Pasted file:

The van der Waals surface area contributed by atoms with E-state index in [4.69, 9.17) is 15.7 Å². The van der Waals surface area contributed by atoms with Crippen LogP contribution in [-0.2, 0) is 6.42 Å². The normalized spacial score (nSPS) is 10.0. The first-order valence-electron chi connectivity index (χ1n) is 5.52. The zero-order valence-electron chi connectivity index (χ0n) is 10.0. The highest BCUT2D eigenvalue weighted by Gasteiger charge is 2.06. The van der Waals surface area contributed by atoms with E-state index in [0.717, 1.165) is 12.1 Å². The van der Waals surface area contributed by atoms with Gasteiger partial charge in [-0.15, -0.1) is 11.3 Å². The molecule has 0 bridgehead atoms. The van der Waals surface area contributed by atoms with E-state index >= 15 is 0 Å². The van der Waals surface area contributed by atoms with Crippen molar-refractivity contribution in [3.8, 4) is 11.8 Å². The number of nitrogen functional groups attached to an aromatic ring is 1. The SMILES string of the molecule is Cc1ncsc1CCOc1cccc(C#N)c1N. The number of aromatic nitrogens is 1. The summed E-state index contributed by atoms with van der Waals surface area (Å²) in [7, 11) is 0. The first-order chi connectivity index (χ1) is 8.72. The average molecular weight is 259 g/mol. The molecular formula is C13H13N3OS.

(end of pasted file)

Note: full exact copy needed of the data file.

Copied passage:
The van der Waals surface area contributed by atoms with E-state index in [4.69, 9.17) is 15.7 Å². The van der Waals surface area contributed by atoms with Crippen LogP contribution in [-0.2, 0) is 6.42 Å². The normalized spacial score (nSPS) is 10.0. The first-order valence-electron chi connectivity index (χ1n) is 5.52. The zero-order valence-electron chi connectivity index (χ0n) is 10.0. The highest BCUT2D eigenvalue weighted by Gasteiger charge is 2.06. The van der Waals surface area contributed by atoms with E-state index in [0.717, 1.165) is 12.1 Å². The van der Waals surface area contributed by atoms with Gasteiger partial charge in [-0.15, -0.1) is 11.3 Å². The molecule has 0 bridgehead atoms. The van der Waals surface area contributed by atoms with E-state index >= 15 is 0 Å². The van der Waals surface area contributed by atoms with Crippen molar-refractivity contribution in [3.8, 4) is 11.8 Å². The number of nitrogen functional groups attached to an aromatic ring is 1. The SMILES string of the molecule is Cc1ncsc1CCOc1cccc(C#N)c1N. The number of aromatic nitrogens is 1. The summed E-state index contributed by atoms with van der Waals surface area (Å²) in [7, 11) is 0. The first-order chi connectivity index (χ1) is 8.72. The average molecular weight is 259 g/mol. The molecular formula is C13H13N3OS.